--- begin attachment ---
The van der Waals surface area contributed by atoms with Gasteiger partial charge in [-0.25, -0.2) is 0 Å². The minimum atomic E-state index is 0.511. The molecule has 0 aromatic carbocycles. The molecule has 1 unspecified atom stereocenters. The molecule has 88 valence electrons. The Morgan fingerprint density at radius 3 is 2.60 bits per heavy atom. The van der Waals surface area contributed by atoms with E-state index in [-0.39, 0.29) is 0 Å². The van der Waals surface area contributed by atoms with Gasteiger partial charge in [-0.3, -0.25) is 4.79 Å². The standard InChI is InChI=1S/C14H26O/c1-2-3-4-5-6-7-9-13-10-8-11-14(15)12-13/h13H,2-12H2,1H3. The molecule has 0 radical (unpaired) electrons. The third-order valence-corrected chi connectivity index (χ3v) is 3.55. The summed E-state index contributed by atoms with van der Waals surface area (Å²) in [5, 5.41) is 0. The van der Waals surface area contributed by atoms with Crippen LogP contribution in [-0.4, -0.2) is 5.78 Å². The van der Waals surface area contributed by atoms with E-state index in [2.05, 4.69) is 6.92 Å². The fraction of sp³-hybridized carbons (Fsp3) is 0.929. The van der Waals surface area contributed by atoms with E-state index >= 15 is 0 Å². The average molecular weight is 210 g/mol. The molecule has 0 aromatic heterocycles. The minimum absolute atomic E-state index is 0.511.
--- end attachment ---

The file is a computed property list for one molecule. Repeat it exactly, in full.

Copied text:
The van der Waals surface area contributed by atoms with Gasteiger partial charge in [-0.25, -0.2) is 0 Å². The minimum atomic E-state index is 0.511. The molecule has 0 aromatic carbocycles. The molecule has 1 unspecified atom stereocenters. The molecule has 88 valence electrons. The Morgan fingerprint density at radius 3 is 2.60 bits per heavy atom. The van der Waals surface area contributed by atoms with E-state index in [-0.39, 0.29) is 0 Å². The van der Waals surface area contributed by atoms with Gasteiger partial charge in [-0.3, -0.25) is 4.79 Å². The standard InChI is InChI=1S/C14H26O/c1-2-3-4-5-6-7-9-13-10-8-11-14(15)12-13/h13H,2-12H2,1H3. The molecule has 0 radical (unpaired) electrons. The third-order valence-corrected chi connectivity index (χ3v) is 3.55. The summed E-state index contributed by atoms with van der Waals surface area (Å²) in [5, 5.41) is 0. The van der Waals surface area contributed by atoms with Crippen LogP contribution in [-0.4, -0.2) is 5.78 Å². The van der Waals surface area contributed by atoms with E-state index in [2.05, 4.69) is 6.92 Å². The fraction of sp³-hybridized carbons (Fsp3) is 0.929. The van der Waals surface area contributed by atoms with E-state index >= 15 is 0 Å². The average molecular weight is 210 g/mol. The molecule has 0 aromatic heterocycles. The minimum absolute atomic E-state index is 0.511.